European stocks are seen opening lower on Tuesday as investors watch the latest earnings news and await any new developments on the U.S. stimulus package.
The dollar rose against the yen, gold inched lower and oil extended losses for the fourth day as a deadline for U.S. lawmakers to pass an economic stimulus bill approached.
Asian markets slipped as Europe grappled with big surges in coronavirus case counts and investors fretted about the risk of a dispute U.S. election outcome.
All governments should focus on the fundamentals that help to break the chains of transmission and save both lives and livelihoods, the World Health Organization (WHO) said as Covid-19 cases rise, particularly in Europe and North America.
Ahead of the final debate between U.S. President Donald Trump and his Democratic challenger Joe Biden on Thursday, a poll showed that Biden’s once-encouraging lead over incumbent Trump has narrowed.
Producer price data from Germany and current account figures from euro area are due later in the session, headlining a light day for the European economic news.
Across the Atlantic, trading may be impacted by reaction to the latest earnings news as well as the release of a report on new residential construction for September.
Earlier today, China’s central bank left its benchmark lending rates unchanged for the sixth consecutive month, as widely expected.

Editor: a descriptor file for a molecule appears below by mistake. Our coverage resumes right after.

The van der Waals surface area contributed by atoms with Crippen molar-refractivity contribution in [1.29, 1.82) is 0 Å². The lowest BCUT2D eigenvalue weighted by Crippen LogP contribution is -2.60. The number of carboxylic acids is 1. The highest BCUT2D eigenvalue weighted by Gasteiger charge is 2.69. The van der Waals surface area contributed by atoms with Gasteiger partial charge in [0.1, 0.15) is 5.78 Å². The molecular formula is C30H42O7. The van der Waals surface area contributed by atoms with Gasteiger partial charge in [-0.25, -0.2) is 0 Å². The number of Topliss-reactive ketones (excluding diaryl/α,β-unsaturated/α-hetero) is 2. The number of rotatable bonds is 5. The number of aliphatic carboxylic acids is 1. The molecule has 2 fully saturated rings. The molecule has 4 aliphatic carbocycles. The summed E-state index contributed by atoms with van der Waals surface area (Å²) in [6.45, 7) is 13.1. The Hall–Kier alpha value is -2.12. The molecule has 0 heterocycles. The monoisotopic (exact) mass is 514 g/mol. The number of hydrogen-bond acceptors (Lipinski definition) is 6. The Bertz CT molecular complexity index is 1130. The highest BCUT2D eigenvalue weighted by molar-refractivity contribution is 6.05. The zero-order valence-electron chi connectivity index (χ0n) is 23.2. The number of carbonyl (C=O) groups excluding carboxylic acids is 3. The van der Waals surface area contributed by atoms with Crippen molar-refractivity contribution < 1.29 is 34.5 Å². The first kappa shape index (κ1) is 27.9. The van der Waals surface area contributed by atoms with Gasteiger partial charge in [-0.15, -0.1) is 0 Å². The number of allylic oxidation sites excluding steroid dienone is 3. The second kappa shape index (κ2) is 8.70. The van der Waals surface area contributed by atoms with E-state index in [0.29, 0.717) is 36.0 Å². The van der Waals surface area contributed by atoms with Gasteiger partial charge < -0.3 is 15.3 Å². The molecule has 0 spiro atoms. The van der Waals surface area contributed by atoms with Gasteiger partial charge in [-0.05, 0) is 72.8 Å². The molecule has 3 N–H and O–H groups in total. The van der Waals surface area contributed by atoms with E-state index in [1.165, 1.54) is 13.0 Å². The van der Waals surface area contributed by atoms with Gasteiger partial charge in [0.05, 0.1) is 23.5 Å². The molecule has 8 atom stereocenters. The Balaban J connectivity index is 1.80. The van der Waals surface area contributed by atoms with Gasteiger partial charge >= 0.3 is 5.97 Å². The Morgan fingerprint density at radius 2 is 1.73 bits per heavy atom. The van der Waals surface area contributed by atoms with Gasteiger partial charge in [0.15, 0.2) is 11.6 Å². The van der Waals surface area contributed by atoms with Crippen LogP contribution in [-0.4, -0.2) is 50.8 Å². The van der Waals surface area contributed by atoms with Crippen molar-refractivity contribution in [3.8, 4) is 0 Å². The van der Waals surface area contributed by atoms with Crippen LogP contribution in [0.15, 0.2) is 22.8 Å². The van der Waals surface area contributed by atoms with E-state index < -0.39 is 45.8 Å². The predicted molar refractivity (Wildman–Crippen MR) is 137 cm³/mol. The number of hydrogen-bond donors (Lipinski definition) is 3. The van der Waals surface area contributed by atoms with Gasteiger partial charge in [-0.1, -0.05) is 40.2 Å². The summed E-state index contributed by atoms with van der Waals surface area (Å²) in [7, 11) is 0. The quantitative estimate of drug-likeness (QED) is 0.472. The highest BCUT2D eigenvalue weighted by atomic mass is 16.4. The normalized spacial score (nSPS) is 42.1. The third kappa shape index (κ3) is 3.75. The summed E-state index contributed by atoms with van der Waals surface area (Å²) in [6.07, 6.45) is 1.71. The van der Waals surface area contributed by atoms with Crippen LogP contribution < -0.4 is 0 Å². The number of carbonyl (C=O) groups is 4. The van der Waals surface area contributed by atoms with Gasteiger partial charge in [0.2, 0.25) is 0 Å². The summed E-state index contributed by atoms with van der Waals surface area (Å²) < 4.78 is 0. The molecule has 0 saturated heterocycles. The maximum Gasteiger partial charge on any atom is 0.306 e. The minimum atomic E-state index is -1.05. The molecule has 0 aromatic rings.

The one-year loan prime rate was retained at 3.85 percent and the five-year loan prime rate was maintained at 4.65 percent.
U.S. stocks hit their lowest levels in almost two weeks overnight, as a deal on more stimulus remained elusive and Fed officials warned that lack of help from Congress will threaten recovery.
The Dow Jones Industrial Average dropped 1.4 percent, the tech-heavy Nasdaq Composite shed 1.7 percent and the S&P 500 gave up 1.6 percent.
European markets fell on Monday as Chinese GDP data missed forecasts and a new raft of new coronavirus restrictions came into force in several countries.
The pan European Stoxx 600 eased 0.2 percent. The German DAX gave up 0.4 percent, France’s CAC 40 index slipped 0.1 percent and the U.K.’s FTSE 100 declined 0.6 percent.
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